Statements of Position



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The issuance in 1972 of the United States Accounting Office's Standards for the Audits of Governmental Organizations, Programs, Activities and Functions significantly expanded the meaning of the word audit when it is to be applied to governmental and government funded activities. As a result, the CPA engaged to perform a governmental audit may now be expected to do far more than in the past. In addition to the traditional examination of financial statements in accordance with generally accepted auditing standards, expanded governmental audits may be concerned with the following questions: 1. Is the entity managing or utilizing its resources in an economical and efficient manner? 2. Is the entity achieving the desired results or benefits? 3. Are the entity's operations in compliance with applicable laws and regulations beyond those relevant to a financial audit? The additional audit objectives designated by the GAO may pose extensive challenges for the practitioner who chooses to conduct expanded governmental audits. He will be called upon to use not only his financial auditing and accounting skills, but a variety of management advisory services skills as well. He will, in fact, be conducting audits which will require judgments based on expertise which may not be available within his staff and which are normally associated with other professional disciplines, such as engineering, medicine, social sciences, and public administration. The CPA undertaking such engagements, therefore, should be aware of the potential problems associated with these additional requirements and should understand how existing AICPA standards apply to expanded scope audits. The purpose of this document is to guide the CPA considering participation in an audit engagement for any entity at the federal, state or local levels to which the GAO audit standards apply. The GAO's document does contain the basic information about the audit standards, but certain ramifications for public accounting firms are not always clear. The standards were written for governmental audit agencies as well as public accounting firms.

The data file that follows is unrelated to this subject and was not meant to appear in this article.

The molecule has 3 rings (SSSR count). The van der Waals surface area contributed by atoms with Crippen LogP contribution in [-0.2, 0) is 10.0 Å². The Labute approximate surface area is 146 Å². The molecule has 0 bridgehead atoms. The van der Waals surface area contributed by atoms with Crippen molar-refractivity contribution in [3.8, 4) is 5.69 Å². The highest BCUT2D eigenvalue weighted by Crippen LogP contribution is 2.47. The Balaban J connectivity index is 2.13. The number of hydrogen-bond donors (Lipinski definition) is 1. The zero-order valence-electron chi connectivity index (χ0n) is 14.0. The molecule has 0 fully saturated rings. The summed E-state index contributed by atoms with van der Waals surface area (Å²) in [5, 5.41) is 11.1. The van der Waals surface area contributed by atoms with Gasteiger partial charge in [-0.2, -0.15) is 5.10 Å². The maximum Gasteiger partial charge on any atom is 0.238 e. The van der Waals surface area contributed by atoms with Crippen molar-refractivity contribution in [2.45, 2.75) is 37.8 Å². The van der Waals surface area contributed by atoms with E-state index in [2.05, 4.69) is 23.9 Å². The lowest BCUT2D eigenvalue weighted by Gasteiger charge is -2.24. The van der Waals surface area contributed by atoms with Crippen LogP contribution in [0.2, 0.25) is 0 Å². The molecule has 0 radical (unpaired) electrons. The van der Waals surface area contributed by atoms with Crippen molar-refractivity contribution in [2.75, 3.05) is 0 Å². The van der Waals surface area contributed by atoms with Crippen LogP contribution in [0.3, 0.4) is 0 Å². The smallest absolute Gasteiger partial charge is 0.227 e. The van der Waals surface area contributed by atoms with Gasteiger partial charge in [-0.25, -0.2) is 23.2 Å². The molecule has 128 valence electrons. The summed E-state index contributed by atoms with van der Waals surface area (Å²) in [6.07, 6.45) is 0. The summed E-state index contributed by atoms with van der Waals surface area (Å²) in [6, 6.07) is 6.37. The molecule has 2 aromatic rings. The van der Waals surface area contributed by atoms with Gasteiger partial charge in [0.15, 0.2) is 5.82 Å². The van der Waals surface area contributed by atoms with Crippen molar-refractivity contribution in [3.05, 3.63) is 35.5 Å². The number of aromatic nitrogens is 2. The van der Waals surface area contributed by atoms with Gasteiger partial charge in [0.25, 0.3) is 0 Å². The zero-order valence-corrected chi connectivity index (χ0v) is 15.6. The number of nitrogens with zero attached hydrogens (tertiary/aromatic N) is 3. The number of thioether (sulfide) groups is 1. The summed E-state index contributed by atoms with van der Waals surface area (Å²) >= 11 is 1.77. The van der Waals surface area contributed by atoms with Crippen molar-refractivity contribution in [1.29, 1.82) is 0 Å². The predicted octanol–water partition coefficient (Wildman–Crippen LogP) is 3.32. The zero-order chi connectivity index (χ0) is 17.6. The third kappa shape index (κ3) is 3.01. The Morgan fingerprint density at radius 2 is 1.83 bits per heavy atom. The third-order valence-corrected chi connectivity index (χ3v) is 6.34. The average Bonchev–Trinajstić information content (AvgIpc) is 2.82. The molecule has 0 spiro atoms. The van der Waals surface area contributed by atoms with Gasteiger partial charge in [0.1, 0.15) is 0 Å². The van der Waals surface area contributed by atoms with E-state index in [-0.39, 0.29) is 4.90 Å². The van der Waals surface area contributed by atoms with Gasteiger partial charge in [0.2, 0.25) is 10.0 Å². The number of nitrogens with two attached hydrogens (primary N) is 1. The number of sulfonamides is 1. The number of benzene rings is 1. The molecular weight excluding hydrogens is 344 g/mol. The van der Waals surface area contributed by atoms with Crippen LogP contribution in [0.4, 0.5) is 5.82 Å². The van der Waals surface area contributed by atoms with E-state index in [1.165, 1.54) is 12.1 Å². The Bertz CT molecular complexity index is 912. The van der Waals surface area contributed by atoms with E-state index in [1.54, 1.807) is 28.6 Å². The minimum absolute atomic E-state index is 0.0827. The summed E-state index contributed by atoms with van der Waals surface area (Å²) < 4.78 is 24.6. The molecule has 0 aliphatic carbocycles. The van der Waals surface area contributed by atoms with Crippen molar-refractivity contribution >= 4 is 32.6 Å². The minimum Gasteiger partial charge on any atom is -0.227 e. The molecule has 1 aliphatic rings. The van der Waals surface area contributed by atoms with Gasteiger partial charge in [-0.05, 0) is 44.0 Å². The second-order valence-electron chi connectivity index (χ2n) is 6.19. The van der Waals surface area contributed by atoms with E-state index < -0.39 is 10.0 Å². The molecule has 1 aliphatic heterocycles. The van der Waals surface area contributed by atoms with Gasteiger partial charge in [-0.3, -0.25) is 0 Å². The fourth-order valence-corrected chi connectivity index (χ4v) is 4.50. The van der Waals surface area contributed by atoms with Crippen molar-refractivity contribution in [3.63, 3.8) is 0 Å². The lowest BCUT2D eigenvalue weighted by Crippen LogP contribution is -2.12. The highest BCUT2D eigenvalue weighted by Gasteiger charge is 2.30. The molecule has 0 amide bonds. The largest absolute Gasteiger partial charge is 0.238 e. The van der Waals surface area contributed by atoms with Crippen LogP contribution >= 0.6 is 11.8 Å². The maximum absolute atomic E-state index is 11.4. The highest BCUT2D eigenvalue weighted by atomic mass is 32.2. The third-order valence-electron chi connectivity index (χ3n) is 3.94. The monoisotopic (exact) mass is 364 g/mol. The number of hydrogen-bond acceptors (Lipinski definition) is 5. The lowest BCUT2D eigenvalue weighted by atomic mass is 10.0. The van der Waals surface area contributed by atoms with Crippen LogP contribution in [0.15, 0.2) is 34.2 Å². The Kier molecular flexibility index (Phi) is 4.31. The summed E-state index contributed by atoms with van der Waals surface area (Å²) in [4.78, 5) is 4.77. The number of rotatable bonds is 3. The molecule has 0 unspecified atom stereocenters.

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Finance, Public -- United States -- Accounting; Finance, Public -- United States -- Auditing


Accounting | Taxation


Originally published by: American Institute of Certified Public Accountants; Copyright and permission to reprint held by: American Institute of Certified Public Accountants.

Guidelines for participation in government audit engagements to evaluate economy, efficiency and program results; Exposure draft (American Institute of Certified Public Accountants), 1976, May



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